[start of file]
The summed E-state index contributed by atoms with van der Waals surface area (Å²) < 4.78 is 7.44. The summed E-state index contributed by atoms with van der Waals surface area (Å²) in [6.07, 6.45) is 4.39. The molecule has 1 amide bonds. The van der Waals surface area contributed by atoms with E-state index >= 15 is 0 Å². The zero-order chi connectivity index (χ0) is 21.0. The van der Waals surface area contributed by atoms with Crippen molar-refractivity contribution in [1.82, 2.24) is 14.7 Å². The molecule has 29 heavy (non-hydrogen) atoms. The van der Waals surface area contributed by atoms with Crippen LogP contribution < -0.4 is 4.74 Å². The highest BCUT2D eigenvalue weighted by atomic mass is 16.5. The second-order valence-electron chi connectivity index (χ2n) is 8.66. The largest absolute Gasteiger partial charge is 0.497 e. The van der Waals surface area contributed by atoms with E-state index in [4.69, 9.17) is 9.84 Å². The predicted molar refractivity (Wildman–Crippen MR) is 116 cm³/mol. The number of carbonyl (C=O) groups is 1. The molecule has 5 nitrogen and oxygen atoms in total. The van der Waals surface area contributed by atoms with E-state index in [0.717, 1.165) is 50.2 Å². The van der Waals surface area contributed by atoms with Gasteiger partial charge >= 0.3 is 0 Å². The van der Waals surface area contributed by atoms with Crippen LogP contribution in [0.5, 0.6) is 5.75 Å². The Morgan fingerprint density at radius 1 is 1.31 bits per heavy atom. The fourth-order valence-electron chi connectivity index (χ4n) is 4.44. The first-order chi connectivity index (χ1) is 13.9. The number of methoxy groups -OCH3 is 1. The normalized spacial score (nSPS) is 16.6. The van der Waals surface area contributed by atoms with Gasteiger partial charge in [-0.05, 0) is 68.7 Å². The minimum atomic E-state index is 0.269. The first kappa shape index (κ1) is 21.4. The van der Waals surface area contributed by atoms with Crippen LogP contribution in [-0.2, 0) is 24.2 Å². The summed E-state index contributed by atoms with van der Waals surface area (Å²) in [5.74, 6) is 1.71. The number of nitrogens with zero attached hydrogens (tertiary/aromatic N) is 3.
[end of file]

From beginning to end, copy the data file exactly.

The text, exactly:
The summed E-state index contributed by atoms with van der Waals surface area (Å²) < 4.78 is 7.44. The summed E-state index contributed by atoms with van der Waals surface area (Å²) in [6.07, 6.45) is 4.39. The molecule has 1 amide bonds. The van der Waals surface area contributed by atoms with E-state index >= 15 is 0 Å². The zero-order chi connectivity index (χ0) is 21.0. The van der Waals surface area contributed by atoms with Crippen molar-refractivity contribution in [1.82, 2.24) is 14.7 Å². The molecule has 29 heavy (non-hydrogen) atoms. The van der Waals surface area contributed by atoms with Crippen LogP contribution < -0.4 is 4.74 Å². The highest BCUT2D eigenvalue weighted by atomic mass is 16.5. The second-order valence-electron chi connectivity index (χ2n) is 8.66. The largest absolute Gasteiger partial charge is 0.497 e. The van der Waals surface area contributed by atoms with E-state index in [4.69, 9.17) is 9.84 Å². The predicted molar refractivity (Wildman–Crippen MR) is 116 cm³/mol. The number of carbonyl (C=O) groups is 1. The molecule has 5 nitrogen and oxygen atoms in total. The van der Waals surface area contributed by atoms with E-state index in [0.717, 1.165) is 50.2 Å². The van der Waals surface area contributed by atoms with Gasteiger partial charge >= 0.3 is 0 Å². The van der Waals surface area contributed by atoms with Crippen LogP contribution in [0.5, 0.6) is 5.75 Å². The Morgan fingerprint density at radius 1 is 1.31 bits per heavy atom. The fourth-order valence-electron chi connectivity index (χ4n) is 4.44. The first-order chi connectivity index (χ1) is 13.9. The number of methoxy groups -OCH3 is 1. The normalized spacial score (nSPS) is 16.6. The van der Waals surface area contributed by atoms with Gasteiger partial charge in [-0.05, 0) is 68.7 Å². The minimum atomic E-state index is 0.269. The first kappa shape index (κ1) is 21.4. The van der Waals surface area contributed by atoms with Crippen LogP contribution in [-0.2, 0) is 24.2 Å². The summed E-state index contributed by atoms with van der Waals surface area (Å²) in [5.74, 6) is 1.71. The number of nitrogens with zero attached hydrogens (tertiary/aromatic N) is 3.